I absolutely loved the place and was ultra impressed with their decorating style (he shares the apartment with his girlfriend), especially the “New York Wall.” Chuckling more than once during the visit at his fastidiousness, I realized how alike we are because I too feel a need for everything to be in its rightful place. There is something so comforting about that.
Anyway, as much as being in Boston is always wonderful for me, it is also difficult. I have always adored the city and the suburbs surrounding it, but for much of the ten years I lived and worked in “Beantown,” I did not trust that I belonged there. It’s a funny thing to be standing in the middle of a place that you get homesick for, realizing that the whole time you called it home, you did not really know how to “be” there.
Which brings me to this website’s subject of “belonging.” I gotta tell you – at times I ache realizing how often I didn’t trust “right there right then,” throughout my life. I am tugged to “if only,” more often than I care to admit. “If only” I had known how to stay. And, what I know today, absolutely, although the awareness has been a long time coming, is that I always belonged wherever I was, even though I never truly knew it in the midst of being there.
Back when I first arrived in Massachusetts, transferred there with the financial services company I worked for, I had the world by the tail (hindsight being 20/20 of course): Mom to an amazing teenager, owner of a beautiful home in Fairfield County, Connecticut, raking in serious bucks, good friends by my side (many thankfully still friends today), I had a life beyond my wildest dreams.
However, from the minute I got to the Bay State I missed the Constitution one. Even though I traveled back and forth on weekends, it was not the same. On Friday, I was disappointed that I would miss the weekend in Boston and on Monday, I hated that the week's happenings in Connecticut would go on without me. It was exhausting and it continued for years. I regularly felt the “should I stay or should I go now” feeling when I was in either place and I longed to put roots down in only one, but wanted both. I realize now of course how impossible it is to maintain one foot in one place and one in another.
The tug of war that occurred is telling for me today. I needed a foundation so badly and was so busy looking for the place I belonged in, that I completely missed the fact that I utterly belonged in both. These days I miss both Massachusetts and Connecticut, and must admit, I really, really wish I had those two homes again to go back and forth to, although thankfully I am happy here in my Florida one.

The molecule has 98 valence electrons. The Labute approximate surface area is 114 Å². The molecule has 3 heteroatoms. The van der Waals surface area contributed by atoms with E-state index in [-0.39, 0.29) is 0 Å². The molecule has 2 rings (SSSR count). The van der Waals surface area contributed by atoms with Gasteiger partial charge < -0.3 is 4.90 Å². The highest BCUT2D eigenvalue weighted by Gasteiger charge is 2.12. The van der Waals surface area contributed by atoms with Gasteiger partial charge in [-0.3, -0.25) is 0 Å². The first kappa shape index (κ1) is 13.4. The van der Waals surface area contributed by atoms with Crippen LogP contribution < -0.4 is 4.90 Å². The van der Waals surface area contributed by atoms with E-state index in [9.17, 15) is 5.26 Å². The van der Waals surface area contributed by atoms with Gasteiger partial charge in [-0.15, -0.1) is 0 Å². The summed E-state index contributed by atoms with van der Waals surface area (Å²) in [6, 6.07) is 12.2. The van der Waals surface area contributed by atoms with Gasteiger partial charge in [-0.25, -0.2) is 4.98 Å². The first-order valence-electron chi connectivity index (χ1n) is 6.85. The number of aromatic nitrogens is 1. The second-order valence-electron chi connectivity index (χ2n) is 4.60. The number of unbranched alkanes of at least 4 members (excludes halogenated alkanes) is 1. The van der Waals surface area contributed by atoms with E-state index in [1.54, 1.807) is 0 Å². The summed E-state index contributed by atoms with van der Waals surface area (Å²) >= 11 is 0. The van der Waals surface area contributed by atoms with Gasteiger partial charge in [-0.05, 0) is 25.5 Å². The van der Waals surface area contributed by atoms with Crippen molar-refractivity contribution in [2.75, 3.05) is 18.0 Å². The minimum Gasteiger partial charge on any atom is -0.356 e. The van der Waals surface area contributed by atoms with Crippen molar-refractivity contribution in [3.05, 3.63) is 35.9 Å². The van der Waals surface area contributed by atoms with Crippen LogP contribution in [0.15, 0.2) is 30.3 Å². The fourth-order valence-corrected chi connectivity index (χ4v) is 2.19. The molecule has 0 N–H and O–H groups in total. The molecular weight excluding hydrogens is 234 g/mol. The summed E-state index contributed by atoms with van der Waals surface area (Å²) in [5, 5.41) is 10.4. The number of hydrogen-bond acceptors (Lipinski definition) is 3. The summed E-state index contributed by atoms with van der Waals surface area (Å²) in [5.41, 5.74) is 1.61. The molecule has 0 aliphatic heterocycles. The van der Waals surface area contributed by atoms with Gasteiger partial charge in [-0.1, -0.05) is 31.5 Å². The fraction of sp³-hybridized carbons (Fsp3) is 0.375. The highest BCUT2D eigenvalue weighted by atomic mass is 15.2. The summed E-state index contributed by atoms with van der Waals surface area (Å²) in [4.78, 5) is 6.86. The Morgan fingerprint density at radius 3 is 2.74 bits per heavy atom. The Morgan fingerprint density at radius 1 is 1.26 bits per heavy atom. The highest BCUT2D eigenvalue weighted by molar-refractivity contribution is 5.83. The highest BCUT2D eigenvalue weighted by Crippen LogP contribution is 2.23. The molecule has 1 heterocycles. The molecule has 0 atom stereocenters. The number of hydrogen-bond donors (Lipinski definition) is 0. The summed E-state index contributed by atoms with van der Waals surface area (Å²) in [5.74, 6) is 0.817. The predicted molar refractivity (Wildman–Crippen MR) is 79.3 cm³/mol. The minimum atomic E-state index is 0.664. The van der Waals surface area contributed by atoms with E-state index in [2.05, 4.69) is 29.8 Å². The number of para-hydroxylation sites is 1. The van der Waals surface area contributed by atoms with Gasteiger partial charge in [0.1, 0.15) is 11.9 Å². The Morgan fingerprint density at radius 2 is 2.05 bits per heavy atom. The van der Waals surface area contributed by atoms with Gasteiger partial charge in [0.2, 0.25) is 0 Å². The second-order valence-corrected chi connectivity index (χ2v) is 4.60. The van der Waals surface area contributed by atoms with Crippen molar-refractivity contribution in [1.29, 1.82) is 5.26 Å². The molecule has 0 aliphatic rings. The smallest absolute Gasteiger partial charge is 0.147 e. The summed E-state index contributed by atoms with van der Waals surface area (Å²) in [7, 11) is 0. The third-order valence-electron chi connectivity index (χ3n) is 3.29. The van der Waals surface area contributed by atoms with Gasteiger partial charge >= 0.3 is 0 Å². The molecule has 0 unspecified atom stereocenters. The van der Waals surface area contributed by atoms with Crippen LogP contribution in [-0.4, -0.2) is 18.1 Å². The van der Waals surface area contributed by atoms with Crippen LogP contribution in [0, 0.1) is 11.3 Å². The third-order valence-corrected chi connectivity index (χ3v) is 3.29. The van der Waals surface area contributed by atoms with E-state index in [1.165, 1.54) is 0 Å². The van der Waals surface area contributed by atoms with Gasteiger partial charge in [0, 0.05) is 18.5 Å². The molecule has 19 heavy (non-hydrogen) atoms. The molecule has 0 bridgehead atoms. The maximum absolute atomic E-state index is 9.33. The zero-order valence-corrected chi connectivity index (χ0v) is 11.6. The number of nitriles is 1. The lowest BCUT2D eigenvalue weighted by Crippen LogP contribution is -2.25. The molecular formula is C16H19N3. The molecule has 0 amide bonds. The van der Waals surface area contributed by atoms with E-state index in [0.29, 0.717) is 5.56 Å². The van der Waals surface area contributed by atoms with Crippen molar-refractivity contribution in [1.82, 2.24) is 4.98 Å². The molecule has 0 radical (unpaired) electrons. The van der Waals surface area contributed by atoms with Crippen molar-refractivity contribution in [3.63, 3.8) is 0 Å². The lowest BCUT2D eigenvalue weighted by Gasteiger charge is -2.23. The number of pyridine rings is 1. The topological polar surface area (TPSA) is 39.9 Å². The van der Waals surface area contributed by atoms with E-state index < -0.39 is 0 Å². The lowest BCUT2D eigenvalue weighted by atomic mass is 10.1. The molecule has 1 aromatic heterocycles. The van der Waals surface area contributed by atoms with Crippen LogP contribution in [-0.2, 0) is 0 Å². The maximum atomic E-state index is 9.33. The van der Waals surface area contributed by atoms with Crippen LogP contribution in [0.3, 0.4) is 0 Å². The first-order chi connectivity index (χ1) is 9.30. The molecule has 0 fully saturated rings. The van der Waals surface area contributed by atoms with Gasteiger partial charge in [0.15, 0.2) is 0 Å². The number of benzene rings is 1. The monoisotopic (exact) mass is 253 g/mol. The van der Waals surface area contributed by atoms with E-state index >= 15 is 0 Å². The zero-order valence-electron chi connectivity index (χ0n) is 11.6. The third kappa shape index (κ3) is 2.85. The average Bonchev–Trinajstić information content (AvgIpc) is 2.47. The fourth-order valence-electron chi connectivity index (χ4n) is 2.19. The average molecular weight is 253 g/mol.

Last weekend, as we strolled through Faneuil Hall and the waterfront, I felt a tug so gut wrenching, so visceral, that it took my breath away with the old familiar pull of “if only” and “what if.” I allowed it to come and honored it, but only for a moment. Then I turned to my son and his lovely girlfriend and together we headed towards Paul Revere’s house. As we walked through the rooms, I thought about what it must have been like to live there so many years ago. I could not help but wonder whether Paul ever struggled over belonging there or somewhere else.
For the rest of the day, as we wandered around Boston, I allowed myself to be a sightseer in the city I once lived in. I daresay a slightly arrogant one though, because I absolutely knew my way around. Thinking back, I recall the moment a confident jaunt came into my step as we maneuvered through the streets. We had just decided to pass up the chocolate covered cannoli at Mike’s Pastry because only tourists wait on line there, and it was at that moment when things shifted. We passed the winding queue and as we did, I knew I had come home, but not just to Boston, to all the places I had ever been.
Today, I woke up with the sun shining in on my rental home in Florida. My husband tapped snooze on his alarm clock as I rose to greet the day. The coffee, I knew, was already brewing in the kitchen because he always sets the timer for me before going to bed. Moments later, as I stood looking out the window at the blue jay in the yard, coffee mug in hand, I breathed in a most lovely sense of belonging, of fitting into my life now. I was grateful for the realization that I get to live here with someone I love and can return for visits to all the other places I called home before. I belong here, right here, just as I belonged in New York, Connecticut, Boston and New Jersey, all the places I resided in over the years. The difference is, now I know it.